David Ricardo’s name belongs on a list the most influential classical economists in history, including Adam Smith, Thomas Malthus, and James Mill. Born as one of seventeen children, Ricardo learned about competitive business interactions early on from his father, Abraham Ricardo, a successful stockbroker in London.
After being estranged from his family for eloping with a Quaker woman and converting to Unitarianism, Ricardo became a self-made man as a successful broker himself. It has been speculated that he used methods that today would get him prosecuted, such as insider trading and market manipulation, to earn his generous personal fortune from the outcome of the Battle of Waterloo.
Ricardo’s interest in economics sparked after reading Adam Smith’s An Inquiry into the Nature and Causes of the Wealth of Nations. His inspiration led him to publish his first economics article at age 37, a time in which he also bought a seat in the U.K. Parliament. Ricardo’s theories on taxation and comparative advantage were known to have a determining role in the economic development of England and the modern western world.
David Ricardo is without doubt the greatest representative of classical political economy. He carried the work begun by Adam Smith to the farthest point possible… Ricardo, writing 50 years later than Smith, showed a greater insight into the working of the economic system… In the opinion of his own contemporaries at home and abroad, Ricardo was acknowledged the leader of the science…
As a classical economist, Ricardo developed theories that expanded on the concept of absolute advantage. Using simple mathematics, he made the argument that international trade should have a greater purpose than accumulating gold or silver. Instead, Ricardo proposed that industry specialization combined with a free international trade market would always produce positive results.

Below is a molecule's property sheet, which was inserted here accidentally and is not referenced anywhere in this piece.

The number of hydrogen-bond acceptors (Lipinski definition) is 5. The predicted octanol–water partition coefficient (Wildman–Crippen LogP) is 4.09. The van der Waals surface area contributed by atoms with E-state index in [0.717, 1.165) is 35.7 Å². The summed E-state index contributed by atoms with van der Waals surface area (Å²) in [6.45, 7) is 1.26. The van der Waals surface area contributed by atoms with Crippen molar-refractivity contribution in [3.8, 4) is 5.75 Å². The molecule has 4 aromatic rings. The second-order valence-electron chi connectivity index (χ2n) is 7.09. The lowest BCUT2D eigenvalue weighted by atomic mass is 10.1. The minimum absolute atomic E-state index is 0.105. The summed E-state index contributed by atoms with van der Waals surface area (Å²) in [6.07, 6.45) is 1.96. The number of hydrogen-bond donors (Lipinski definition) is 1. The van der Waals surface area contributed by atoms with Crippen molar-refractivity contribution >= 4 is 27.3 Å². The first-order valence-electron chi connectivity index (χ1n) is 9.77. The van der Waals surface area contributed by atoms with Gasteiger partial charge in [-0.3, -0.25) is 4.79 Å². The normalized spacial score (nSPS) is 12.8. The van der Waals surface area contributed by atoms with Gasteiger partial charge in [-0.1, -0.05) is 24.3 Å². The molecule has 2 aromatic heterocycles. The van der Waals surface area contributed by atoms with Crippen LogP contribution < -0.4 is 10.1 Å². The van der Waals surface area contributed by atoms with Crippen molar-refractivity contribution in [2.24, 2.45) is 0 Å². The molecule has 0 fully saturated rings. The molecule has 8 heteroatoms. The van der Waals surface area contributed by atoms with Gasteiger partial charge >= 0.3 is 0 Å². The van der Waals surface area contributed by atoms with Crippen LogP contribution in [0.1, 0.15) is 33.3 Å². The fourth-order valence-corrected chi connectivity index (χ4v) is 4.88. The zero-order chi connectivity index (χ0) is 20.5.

… The fundamental groundwork of the Principles is based on the theory that, given free competition in trade, the exchange value of commodities will be determined by the amount of labor expended in production… [a thesis] which was given new force by the theory of distribution with which Ricardo reinforced it
In Ricardo’s On The Principles of Political Economy and Taxation, he suggests that nations should concentrate their resources only on industries with the highest competition. Theoretically, in the market of international free trade, this reliance on comparative advantage would lead to increasing economic prosperity for all nations involved. We carry a rare, first edition of this work here.
While Ricardo’s theories have been challenged by economists who followed, they remain a cornerstone in the concepts of international trade. One of only 750 copies, the first edition of David Ricardo’s On The Principles of Political Economy and Taxation documents the groundbreaking theories that greatly shaped the international trade market we know today. Without any of the publisher’s advertisements at the end, the book is a fine example of the once innovative work written by arguably “the first ‘scientific’ economist” to have influenced our world economy.
You can read more about Ricardo’s fascinating life and theories in the rare first editions of On The Principles of Political Economy and Taxation, The Works and Correspondence and The Works of David Ricardo with A Notice of the Life and Writings of the Author.